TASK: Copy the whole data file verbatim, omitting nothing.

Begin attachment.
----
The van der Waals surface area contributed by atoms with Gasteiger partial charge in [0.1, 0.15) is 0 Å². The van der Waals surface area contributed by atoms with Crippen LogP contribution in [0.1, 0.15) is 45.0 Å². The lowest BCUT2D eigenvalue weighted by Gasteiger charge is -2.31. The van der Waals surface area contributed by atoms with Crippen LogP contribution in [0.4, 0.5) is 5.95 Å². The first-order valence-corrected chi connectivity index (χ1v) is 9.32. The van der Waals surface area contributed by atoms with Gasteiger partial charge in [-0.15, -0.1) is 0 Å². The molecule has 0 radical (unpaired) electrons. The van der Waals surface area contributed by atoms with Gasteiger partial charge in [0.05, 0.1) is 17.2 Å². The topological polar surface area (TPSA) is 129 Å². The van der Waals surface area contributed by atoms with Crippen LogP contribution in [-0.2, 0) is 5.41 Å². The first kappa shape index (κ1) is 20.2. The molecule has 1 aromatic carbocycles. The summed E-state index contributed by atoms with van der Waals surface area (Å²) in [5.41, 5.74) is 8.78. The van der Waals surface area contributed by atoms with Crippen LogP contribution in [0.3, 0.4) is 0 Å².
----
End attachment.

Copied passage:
The van der Waals surface area contributed by atoms with Gasteiger partial charge in [0.1, 0.15) is 0 Å². The van der Waals surface area contributed by atoms with Crippen LogP contribution in [0.1, 0.15) is 45.0 Å². The lowest BCUT2D eigenvalue weighted by Gasteiger charge is -2.31. The van der Waals surface area contributed by atoms with Crippen LogP contribution in [0.4, 0.5) is 5.95 Å². The first-order valence-corrected chi connectivity index (χ1v) is 9.32. The van der Waals surface area contributed by atoms with Gasteiger partial charge in [-0.15, -0.1) is 0 Å². The molecule has 0 radical (unpaired) electrons. The van der Waals surface area contributed by atoms with Gasteiger partial charge in [0.05, 0.1) is 17.2 Å². The topological polar surface area (TPSA) is 129 Å². The van der Waals surface area contributed by atoms with Crippen LogP contribution in [-0.2, 0) is 5.41 Å². The first kappa shape index (κ1) is 20.2. The molecule has 1 aromatic carbocycles. The summed E-state index contributed by atoms with van der Waals surface area (Å²) in [5.41, 5.74) is 8.78. The van der Waals surface area contributed by atoms with Crippen LogP contribution in [0.3, 0.4) is 0 Å².